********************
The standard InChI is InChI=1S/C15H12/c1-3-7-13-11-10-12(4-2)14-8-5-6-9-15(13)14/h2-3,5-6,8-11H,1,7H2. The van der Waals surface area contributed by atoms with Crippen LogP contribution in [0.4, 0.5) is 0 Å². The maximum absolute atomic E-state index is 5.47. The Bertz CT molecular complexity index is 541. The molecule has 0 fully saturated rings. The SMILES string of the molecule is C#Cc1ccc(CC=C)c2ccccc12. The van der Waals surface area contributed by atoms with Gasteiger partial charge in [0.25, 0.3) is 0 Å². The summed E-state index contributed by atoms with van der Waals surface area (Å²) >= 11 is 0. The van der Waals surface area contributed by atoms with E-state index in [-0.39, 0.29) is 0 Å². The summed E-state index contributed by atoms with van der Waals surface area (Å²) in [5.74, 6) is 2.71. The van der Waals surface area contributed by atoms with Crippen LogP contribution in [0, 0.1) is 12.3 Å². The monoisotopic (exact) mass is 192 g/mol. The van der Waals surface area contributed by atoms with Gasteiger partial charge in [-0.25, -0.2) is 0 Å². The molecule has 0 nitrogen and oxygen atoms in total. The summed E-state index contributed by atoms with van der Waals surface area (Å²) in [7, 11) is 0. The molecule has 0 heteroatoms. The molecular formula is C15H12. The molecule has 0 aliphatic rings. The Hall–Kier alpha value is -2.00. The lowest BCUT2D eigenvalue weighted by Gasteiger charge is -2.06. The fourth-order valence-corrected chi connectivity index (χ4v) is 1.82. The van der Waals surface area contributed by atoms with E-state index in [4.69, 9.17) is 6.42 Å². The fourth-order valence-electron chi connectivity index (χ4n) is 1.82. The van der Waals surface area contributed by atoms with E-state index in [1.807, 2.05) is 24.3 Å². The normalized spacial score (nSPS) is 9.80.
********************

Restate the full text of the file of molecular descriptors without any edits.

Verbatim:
The standard InChI is InChI=1S/C15H12/c1-3-7-13-11-10-12(4-2)14-8-5-6-9-15(13)14/h2-3,5-6,8-11H,1,7H2. The van der Waals surface area contributed by atoms with Crippen LogP contribution in [0.4, 0.5) is 0 Å². The maximum absolute atomic E-state index is 5.47. The Bertz CT molecular complexity index is 541. The molecule has 0 fully saturated rings. The SMILES string of the molecule is C#Cc1ccc(CC=C)c2ccccc12. The van der Waals surface area contributed by atoms with Gasteiger partial charge in [0.25, 0.3) is 0 Å². The summed E-state index contributed by atoms with van der Waals surface area (Å²) >= 11 is 0. The van der Waals surface area contributed by atoms with E-state index in [-0.39, 0.29) is 0 Å². The summed E-state index contributed by atoms with van der Waals surface area (Å²) in [5.74, 6) is 2.71. The van der Waals surface area contributed by atoms with Crippen LogP contribution in [0, 0.1) is 12.3 Å². The monoisotopic (exact) mass is 192 g/mol. The van der Waals surface area contributed by atoms with Gasteiger partial charge in [-0.25, -0.2) is 0 Å². The molecule has 0 nitrogen and oxygen atoms in total. The summed E-state index contributed by atoms with van der Waals surface area (Å²) in [7, 11) is 0. The molecule has 0 heteroatoms. The molecular formula is C15H12. The molecule has 0 aliphatic rings. The Hall–Kier alpha value is -2.00. The lowest BCUT2D eigenvalue weighted by Gasteiger charge is -2.06. The fourth-order valence-corrected chi connectivity index (χ4v) is 1.82. The van der Waals surface area contributed by atoms with E-state index in [4.69, 9.17) is 6.42 Å². The fourth-order valence-electron chi connectivity index (χ4n) is 1.82. The van der Waals surface area contributed by atoms with E-state index in [1.807, 2.05) is 24.3 Å². The normalized spacial score (nSPS) is 9.80.